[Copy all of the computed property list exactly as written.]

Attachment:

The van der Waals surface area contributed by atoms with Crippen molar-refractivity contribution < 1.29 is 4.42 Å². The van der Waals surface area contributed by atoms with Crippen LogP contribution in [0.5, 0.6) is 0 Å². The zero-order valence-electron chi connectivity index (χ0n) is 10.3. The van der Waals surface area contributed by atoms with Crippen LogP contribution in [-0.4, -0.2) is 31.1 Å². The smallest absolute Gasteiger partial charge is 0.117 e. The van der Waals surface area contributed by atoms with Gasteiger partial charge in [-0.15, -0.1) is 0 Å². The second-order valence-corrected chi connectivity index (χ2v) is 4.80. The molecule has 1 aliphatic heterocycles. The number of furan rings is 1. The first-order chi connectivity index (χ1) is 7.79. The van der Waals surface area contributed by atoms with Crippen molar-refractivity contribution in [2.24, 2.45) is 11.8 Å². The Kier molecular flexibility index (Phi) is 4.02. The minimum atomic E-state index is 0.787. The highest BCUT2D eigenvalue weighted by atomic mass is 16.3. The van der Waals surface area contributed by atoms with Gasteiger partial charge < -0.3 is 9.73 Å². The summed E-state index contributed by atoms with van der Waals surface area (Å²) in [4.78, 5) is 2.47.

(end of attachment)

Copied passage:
The van der Waals surface area contributed by atoms with Crippen molar-refractivity contribution < 1.29 is 4.42 Å². The van der Waals surface area contributed by atoms with Crippen LogP contribution in [0.5, 0.6) is 0 Å². The zero-order valence-electron chi connectivity index (χ0n) is 10.3. The van der Waals surface area contributed by atoms with Crippen LogP contribution in [-0.4, -0.2) is 31.1 Å². The smallest absolute Gasteiger partial charge is 0.117 e. The van der Waals surface area contributed by atoms with Gasteiger partial charge in [-0.15, -0.1) is 0 Å². The second-order valence-corrected chi connectivity index (χ2v) is 4.80. The molecule has 1 aliphatic heterocycles. The number of furan rings is 1. The first-order chi connectivity index (χ1) is 7.79. The van der Waals surface area contributed by atoms with Crippen molar-refractivity contribution in [2.24, 2.45) is 11.8 Å². The Kier molecular flexibility index (Phi) is 4.02. The minimum atomic E-state index is 0.787. The highest BCUT2D eigenvalue weighted by atomic mass is 16.3. The van der Waals surface area contributed by atoms with Gasteiger partial charge < -0.3 is 9.73 Å². The summed E-state index contributed by atoms with van der Waals surface area (Å²) in [4.78, 5) is 2.47.